And I think what you have to do is realize that if you aren't following your passion, you're not living an authentic life. And it's, like, you can do it. I did it for 12 years. It was like pushing a boulder up a hill. And once I started doing what my passion was, it was like rolling that same boulder down the hill. And what I want -- when you say, "Is it true," one of your takeaways is you've got to find that passion and live it and follow it. That is definitely the goal. You got to find what lights you up, what gets you excited. And a passionless life to me is gray. I mean, you're just going from one day to the next. And before you know it, days turn into weeks, weeks turn into months, months turn into years. And then you look back. And let me tell you, this is no dress rehearsal. This is it. This is our one trip through this world.
KING: If your passion drives you, and -- but can there be a negative, in that it might take away from your children?
MCGRAW: Well, here -- this is...
KING: In other words, your passion is you love selling and you love being on the road and those kinds of things.
MCGRAW: And let me tell you -- speaking to the men we that we're talking to now because men are bad about that. And people ask me, they say, "Boy, you sure seem to know a lot of stuff. Did you go to school forever?" Well, the truth is, I did go to school a long time. I got more degrees than a thermometer. But I don't think that has a whole lot to do with what you figure out in life. I think what I figured out is by doing every dumb thing you could possibly do. So don't do what I say -- don't do what I do, do what I say.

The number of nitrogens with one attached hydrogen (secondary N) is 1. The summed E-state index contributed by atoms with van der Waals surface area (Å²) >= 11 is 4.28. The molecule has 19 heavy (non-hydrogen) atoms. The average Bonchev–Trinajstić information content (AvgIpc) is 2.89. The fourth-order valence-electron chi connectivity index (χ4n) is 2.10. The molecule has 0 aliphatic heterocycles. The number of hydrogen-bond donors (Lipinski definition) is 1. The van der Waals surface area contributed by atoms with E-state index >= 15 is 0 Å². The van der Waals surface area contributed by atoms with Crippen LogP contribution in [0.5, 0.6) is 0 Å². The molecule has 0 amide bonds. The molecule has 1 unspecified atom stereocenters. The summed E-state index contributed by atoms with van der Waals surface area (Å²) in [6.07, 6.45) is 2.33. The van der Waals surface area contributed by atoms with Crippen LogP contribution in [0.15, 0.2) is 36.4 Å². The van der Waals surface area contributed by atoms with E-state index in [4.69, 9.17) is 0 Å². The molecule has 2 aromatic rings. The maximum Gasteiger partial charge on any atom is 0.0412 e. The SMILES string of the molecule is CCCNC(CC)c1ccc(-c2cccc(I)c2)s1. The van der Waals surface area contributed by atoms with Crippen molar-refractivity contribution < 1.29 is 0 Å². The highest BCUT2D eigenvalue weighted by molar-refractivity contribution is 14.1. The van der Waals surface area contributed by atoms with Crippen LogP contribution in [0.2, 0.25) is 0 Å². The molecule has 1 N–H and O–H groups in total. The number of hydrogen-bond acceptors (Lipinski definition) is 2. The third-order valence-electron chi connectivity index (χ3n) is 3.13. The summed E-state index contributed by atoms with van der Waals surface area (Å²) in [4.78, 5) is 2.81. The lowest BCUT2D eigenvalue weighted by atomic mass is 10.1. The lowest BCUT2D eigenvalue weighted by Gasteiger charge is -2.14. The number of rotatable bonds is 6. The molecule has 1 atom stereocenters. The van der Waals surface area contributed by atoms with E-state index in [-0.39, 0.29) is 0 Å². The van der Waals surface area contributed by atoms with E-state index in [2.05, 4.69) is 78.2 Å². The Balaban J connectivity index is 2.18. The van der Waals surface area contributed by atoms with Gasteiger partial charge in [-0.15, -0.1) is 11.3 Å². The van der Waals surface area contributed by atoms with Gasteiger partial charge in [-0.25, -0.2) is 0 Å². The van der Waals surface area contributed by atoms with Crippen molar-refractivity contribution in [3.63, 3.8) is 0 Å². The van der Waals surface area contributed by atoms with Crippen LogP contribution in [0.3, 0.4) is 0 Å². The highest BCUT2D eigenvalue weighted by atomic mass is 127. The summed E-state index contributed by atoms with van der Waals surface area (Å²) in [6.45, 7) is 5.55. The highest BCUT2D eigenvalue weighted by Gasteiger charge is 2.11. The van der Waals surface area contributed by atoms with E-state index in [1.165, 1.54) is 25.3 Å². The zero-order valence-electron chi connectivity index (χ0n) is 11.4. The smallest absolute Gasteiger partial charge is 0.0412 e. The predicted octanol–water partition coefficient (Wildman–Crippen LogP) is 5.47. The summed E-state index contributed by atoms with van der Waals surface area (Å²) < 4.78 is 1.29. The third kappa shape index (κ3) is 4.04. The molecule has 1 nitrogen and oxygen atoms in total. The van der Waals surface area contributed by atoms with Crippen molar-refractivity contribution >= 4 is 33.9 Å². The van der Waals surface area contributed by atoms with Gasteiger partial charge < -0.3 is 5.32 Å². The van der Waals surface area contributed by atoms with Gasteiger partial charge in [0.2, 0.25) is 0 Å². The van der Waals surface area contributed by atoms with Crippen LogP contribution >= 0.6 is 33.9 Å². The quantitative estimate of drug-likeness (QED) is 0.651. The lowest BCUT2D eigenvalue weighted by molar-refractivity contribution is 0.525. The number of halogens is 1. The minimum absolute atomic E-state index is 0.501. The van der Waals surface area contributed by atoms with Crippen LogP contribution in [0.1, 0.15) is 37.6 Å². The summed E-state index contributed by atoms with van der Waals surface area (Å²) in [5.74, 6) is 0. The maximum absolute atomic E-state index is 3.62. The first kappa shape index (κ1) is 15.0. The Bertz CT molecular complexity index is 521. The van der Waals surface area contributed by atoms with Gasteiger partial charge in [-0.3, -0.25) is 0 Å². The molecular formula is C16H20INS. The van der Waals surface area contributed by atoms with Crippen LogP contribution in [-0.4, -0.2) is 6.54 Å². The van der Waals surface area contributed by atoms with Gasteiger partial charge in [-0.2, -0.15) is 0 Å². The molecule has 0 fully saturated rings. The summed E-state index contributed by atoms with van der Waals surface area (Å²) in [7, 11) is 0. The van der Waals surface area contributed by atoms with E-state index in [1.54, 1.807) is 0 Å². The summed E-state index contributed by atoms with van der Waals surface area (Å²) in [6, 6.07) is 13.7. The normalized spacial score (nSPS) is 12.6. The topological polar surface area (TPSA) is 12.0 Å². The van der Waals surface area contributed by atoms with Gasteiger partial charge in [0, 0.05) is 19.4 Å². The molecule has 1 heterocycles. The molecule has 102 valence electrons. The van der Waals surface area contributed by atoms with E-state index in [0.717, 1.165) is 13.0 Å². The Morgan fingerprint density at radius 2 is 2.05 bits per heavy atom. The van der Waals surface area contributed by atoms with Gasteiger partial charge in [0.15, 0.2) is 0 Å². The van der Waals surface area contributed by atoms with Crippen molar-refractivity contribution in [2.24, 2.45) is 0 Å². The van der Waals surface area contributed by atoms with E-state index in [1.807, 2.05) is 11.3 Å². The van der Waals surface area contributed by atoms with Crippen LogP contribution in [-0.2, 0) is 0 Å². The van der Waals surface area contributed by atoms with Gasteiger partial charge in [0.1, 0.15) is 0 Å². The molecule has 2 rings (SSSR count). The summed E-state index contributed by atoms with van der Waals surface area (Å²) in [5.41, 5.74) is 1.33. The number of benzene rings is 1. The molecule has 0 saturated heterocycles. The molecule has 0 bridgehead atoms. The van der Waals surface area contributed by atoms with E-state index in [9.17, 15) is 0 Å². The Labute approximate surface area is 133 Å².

Here's the mistake men make. Men misunderstand this income thing. They get to thinking there's one kind of income, monetary. You know, men like to gather up money and stuff. "Look at all the stuff I got over here. Look at all the money I've gathered up." And they say, "I'm a rich guy. I'm successful" because they measure success one-dimensionally.
And the truth is, there's many different kinds of currency. There's financial currency, monetary currency, but there's also psychological currency, emotional currency, spiritual currency, social currency, family currency. And you may be very rich in the monetary category, but if you are bankrupt or zero balance in family, health, spiritual, emotional, psychological, than overall, you're not a success at all.